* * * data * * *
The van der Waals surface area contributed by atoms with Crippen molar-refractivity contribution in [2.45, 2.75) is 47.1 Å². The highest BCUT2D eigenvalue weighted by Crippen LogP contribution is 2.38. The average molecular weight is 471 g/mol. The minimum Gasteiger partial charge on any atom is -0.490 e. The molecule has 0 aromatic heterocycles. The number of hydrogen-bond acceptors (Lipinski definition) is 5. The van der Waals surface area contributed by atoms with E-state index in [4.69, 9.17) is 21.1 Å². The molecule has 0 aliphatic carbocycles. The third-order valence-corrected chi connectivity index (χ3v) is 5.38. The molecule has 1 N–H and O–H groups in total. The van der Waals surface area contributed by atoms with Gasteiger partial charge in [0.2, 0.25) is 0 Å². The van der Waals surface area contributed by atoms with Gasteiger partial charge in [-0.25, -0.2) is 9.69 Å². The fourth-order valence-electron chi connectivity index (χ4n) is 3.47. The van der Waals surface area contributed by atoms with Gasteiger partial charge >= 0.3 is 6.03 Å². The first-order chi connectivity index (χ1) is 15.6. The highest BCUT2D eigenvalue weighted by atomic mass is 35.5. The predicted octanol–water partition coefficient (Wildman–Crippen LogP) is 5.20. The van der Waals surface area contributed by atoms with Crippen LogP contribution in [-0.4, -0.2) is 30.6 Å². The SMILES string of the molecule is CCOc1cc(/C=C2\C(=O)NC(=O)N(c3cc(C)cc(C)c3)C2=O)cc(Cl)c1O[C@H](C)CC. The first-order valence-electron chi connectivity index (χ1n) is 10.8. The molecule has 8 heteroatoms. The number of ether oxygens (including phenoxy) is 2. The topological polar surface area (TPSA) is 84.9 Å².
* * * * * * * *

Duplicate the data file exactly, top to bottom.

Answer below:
The van der Waals surface area contributed by atoms with Crippen molar-refractivity contribution in [2.45, 2.75) is 47.1 Å². The highest BCUT2D eigenvalue weighted by Crippen LogP contribution is 2.38. The average molecular weight is 471 g/mol. The minimum Gasteiger partial charge on any atom is -0.490 e. The molecule has 0 aromatic heterocycles. The number of hydrogen-bond acceptors (Lipinski definition) is 5. The van der Waals surface area contributed by atoms with E-state index in [4.69, 9.17) is 21.1 Å². The molecule has 0 aliphatic carbocycles. The third-order valence-corrected chi connectivity index (χ3v) is 5.38. The molecule has 1 N–H and O–H groups in total. The van der Waals surface area contributed by atoms with Gasteiger partial charge in [0.2, 0.25) is 0 Å². The van der Waals surface area contributed by atoms with Gasteiger partial charge in [-0.25, -0.2) is 9.69 Å². The fourth-order valence-electron chi connectivity index (χ4n) is 3.47. The van der Waals surface area contributed by atoms with Gasteiger partial charge >= 0.3 is 6.03 Å². The first-order chi connectivity index (χ1) is 15.6. The highest BCUT2D eigenvalue weighted by atomic mass is 35.5. The predicted octanol–water partition coefficient (Wildman–Crippen LogP) is 5.20. The van der Waals surface area contributed by atoms with Crippen LogP contribution in [-0.4, -0.2) is 30.6 Å². The SMILES string of the molecule is CCOc1cc(/C=C2\C(=O)NC(=O)N(c3cc(C)cc(C)c3)C2=O)cc(Cl)c1O[C@H](C)CC. The first-order valence-electron chi connectivity index (χ1n) is 10.8. The molecule has 8 heteroatoms. The number of ether oxygens (including phenoxy) is 2. The topological polar surface area (TPSA) is 84.9 Å².